Weird stats for a goblin. He could make a good thief, like most goblins, but that doesn’t lean into our prompt. We want to explore weaknesses, hardship and formative experiences. The strength and con are very high, so that is where we will start. Sometimes standing out is a weakness.

When Clot was born, he was nearly twice the size of the average goblin infant. When his mother bore no further children, the tribe determined Clot must have eaten his siblings to grow so big. His size was a strange omen, one that filled the small with awe, but drew the worried gaze of other.

We have now established a myth or rumor for our character. It is unlikely to be true, but its existence can create conflict which is what drives plots.

I don’t want to make Clot into a fighter and I want to lean into his weaknesses. So how do we make his strengths into a weakness to overcome? And what do we do with those middling metal attributes?

As Clot grew older, he soon towered over his kin. His physical prowess was feared, but did not inspire respect. In a fully goblin tribe, Clot would have been a king, but his people were a lesser caste. Those who ruled his class were Orc, and they saw in Clot a rival to be put down.

While Clot has incredible physical attributes for a goblin, he is average by Orc standards. Moreover, the fact that he could potentially overpower one of the upper caste means he was not only feared, he was disdained.

How could he hope to thrive, jeered and beaten by all those around him? The Orcs hated him for rivaling their power. The goblins attacked and spit on him to impress their betters. Clot was relegated to the lowest position in his clan. He slept each night, bleeding in the gutter among the filth and the other vermin.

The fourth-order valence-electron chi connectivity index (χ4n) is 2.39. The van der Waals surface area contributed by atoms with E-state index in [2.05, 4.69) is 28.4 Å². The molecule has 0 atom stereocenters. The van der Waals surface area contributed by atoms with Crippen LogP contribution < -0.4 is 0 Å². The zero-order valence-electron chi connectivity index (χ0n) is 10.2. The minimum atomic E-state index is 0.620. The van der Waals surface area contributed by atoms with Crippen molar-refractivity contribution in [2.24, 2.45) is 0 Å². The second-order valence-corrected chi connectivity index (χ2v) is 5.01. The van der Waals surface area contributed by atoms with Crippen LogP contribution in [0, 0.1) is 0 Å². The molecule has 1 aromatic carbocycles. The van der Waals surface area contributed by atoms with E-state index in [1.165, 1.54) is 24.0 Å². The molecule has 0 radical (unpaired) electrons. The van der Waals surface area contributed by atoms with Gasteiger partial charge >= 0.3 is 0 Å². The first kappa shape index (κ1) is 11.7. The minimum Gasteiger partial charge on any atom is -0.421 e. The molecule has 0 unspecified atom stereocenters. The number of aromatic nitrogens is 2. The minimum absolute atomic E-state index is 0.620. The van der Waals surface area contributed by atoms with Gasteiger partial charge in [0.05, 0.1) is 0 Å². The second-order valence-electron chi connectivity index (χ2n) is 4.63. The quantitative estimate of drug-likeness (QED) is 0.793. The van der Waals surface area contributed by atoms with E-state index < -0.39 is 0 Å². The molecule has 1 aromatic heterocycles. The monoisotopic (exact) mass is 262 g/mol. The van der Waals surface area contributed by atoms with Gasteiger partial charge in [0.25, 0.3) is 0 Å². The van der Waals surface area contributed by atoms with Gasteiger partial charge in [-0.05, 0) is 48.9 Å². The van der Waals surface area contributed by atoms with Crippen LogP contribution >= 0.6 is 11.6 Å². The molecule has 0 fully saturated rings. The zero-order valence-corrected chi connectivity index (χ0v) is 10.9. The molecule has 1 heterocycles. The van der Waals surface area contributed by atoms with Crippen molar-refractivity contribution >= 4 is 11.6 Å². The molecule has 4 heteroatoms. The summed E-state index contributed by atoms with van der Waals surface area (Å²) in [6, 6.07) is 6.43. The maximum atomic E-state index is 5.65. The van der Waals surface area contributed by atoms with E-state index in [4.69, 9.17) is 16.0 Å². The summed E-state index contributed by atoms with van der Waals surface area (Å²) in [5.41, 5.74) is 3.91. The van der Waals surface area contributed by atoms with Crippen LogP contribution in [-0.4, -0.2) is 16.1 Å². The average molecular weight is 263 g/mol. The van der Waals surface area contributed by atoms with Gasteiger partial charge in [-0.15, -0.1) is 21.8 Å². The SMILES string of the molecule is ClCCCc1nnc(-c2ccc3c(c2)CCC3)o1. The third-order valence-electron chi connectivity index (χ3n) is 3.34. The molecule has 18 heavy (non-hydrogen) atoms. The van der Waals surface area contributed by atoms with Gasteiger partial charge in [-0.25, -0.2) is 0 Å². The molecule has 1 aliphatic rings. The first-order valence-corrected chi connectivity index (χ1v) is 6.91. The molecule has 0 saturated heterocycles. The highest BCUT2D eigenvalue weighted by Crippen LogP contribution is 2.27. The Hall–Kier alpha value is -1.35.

This harsh treatment can help to explain his high constitution. His skin is scarred and thick. He has been hardened by his life.

But we want to make use of his mental stats too. They have room to grow. Clot’s life is a prison he cannot escape through strength of body. 

Among the refuse, Clot found peers. The rats were like him: dirty, despised, discarded. But they were also strong. He saw in them the fire of survivors. That was something worth embracing.

Among the rot, Clot found friends. As he treated the rats with respect, they returned it. Food and warmth was shared. What started as respect grew to kinship. The rats grew to anticipate Clot’s needs, as if they could understand him.

Among the swarm, Clot found power. He was not imagining it, the rats listened to him. Clot soon realized he could hear them too. They started as many trembling voices. They shrieked in a chaotic choir. But they soon became one voice. His voice.

Clot found his way out. 

One night, the orcs returned from a raid with a stockpile of food and keg after keg of ale. Clot was never invited to feast, but this was his opportunity. He waited until the leaders and their favorite sycophants were drunk, and then unleashed the rage of his swarm upon them.

This is another opportunity to build a lingering myth or rumor for Clot. We know a low level character and a rat swarm couldn’t wipe out a whole clan. But that doesn’t mean this story can’t be exaggerated. 

The rats tore into the unsuspecting clan, aided by the strong hand of their king. In the low light, all the tribe could see was the glint of a thousand eyes and one bloody dagger. By morning, their bones were picked clean. The swarm was satiated – they had eaten well. So had Clot.

A grisly tale to inspire fear and respect. Whether it is true or not can be explored in the campaign.

As for his power, there are multiple ways to explain this. My choice is that Clot is a fledgling Druid. I know his wisdom is low, so his spell-casting potential is going to start off pretty weak, but this is another opportunity for good storytelling.

As Clot escaped to the wilderness, he found himself conflicted. The ways of nature were those of balance. But in his heart, he found little room for such thoughts. Peace was a concept beaten out of him. A cold flame burned in his chest. If he could tame it, he could build a kingdom. If he could not, he would burn his new kingdom to the ground.